From an insurance billing perspective, there has been recent litigation attempting to prevent a bodyworker from filing insurance unless they are a "medical massage therapist." Fortunately, when the judge asked for a definition of medical massage and none could be offered, he ruled in favor of the massage therapist. It has become quite clear these definitions do not have at their core the benefit of the patient.
Under the definition I propose, an LMMT (licensed medical massage therapist) should be someone who has received training requiring more than the universal 500-hour training threshold that has become the norm for massage therapists. The curriculum should require more hours in anatomy and physiology, pathology, patient assessment, kinesiology, musculoskeletal anatomy, including cadaver studies, chemistry and nutrition. The curriculum would include alternative therapy electives, a segment on business and ethics, practice management and insurance billing.
I also propose a significant clinical practicum and internship. Included in this formula is a continuing education requirement that exceeds the current eight to 16 continuing education units required biannually by many states. The extra education can be accomplished within the context of a 2,000 to 2,400-hour program similar to the structure of training programs in place in Canada where 2,200 to 3,000-hour programs are standard.
An LMMT would have the option of practicing in a controlled environment such as an HMO, working in private practice or something in between. The state would be required to adopt separate licensure for LMMTs. Furthermore, the LMMT automatically should be included in the mix of approved therapies for insurance billing.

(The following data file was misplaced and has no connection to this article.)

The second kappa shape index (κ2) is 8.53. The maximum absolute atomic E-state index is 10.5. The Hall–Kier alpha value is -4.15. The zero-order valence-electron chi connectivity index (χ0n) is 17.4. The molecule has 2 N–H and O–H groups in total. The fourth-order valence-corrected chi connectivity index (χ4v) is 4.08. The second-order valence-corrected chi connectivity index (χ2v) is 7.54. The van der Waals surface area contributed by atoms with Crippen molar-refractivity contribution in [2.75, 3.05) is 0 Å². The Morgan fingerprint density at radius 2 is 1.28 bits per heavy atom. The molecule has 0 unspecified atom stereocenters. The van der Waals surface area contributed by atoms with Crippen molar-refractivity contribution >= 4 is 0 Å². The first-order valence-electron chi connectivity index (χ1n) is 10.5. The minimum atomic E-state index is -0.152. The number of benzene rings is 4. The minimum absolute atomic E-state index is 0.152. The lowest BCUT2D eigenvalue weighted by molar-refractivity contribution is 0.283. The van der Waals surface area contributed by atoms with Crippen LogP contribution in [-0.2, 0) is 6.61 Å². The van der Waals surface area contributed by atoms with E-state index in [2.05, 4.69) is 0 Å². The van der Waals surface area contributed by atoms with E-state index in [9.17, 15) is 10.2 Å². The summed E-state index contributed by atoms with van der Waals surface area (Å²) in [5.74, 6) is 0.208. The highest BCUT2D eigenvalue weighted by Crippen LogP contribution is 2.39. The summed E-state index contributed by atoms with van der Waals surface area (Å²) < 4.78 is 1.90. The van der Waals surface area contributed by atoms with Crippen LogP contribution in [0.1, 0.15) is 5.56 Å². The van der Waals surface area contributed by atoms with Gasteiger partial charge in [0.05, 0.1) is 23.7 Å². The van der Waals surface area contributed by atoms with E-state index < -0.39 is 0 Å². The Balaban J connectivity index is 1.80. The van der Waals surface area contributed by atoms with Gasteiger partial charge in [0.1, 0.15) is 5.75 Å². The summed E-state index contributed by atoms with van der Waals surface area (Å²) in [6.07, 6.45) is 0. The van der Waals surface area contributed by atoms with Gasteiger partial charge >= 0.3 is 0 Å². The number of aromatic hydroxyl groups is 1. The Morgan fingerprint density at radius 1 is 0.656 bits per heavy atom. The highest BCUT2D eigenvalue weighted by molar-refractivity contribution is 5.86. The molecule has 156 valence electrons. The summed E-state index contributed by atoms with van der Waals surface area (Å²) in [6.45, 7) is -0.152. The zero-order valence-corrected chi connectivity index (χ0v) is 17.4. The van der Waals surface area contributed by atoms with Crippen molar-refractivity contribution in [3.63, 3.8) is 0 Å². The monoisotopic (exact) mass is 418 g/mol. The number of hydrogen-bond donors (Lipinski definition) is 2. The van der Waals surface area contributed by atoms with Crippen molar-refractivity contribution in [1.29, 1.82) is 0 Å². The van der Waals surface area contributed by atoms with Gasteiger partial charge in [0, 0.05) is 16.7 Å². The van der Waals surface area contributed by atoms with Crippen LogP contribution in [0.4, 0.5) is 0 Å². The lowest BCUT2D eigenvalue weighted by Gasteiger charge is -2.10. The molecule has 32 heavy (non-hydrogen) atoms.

The benefits for patients and therapists are obvious. The patient will know his or her therapist is properly trained, qualified and competent to treat the condition they have been referred for. The therapist will have the satisfaction of knowing their training will bring measurable results to the patient and they will be compensated for their work by insurance. The insurance industry benefits by knowing an LMMT is ethically and legally following a standard of treatment and documentation. By arriving at a national consensus about the definition and training of an LMMT, the U.S. will have gained a cost-effective tool in containing spiraling health care costs.
A quality-driven, credible medical massage therapy program should be predicated on proper program development and organization complimented by a competent and experienced teaching staff and utilized in an active clinical environment. Too often, education and competency have not paralleled each other and curriculum has not been problem-centered and patient-based.
The following curriculum outline is designed to assist preeminent institutes for higher education in the medical massage industry. The medical massage program can be implemented in stages as instructors are trained and certified or offered as a comprehensive second-tiered advanced program.
Medical Massage Therapy Curriculum Outline
Anatomy and Physiology:
ACI-Cell anatomy and physiology
The chemistry and physiological processes of the body.
Musculoskeletal pathology and related disease processes.
Nutrition and your patient. Pharmacological and nutritional interactions and outcomes.
Medical Massage Theory and Disciplines:
Assessment Procedures and Protocols
Advanced Musculoskeletal Palpation:
Cadaver Dissection I-V
Medical Massage Clinical Practicum
Medical Massage Externship Program
Business and Ethics:
Insurance billing for the medical massage therapist.
History of Medical Massage
W.D. "Peter" Lane is director of the NeuroMuscular Therapy Center of New Mexico in Albuquerque, N.M. He is an instructor of anatomy and physiology and maintains a private practice treating patients who present with a variety of soft-tissue dysfunctions. For more information about the NeuroMuscular Therapy Center of New Mexico visit www.salubria.org.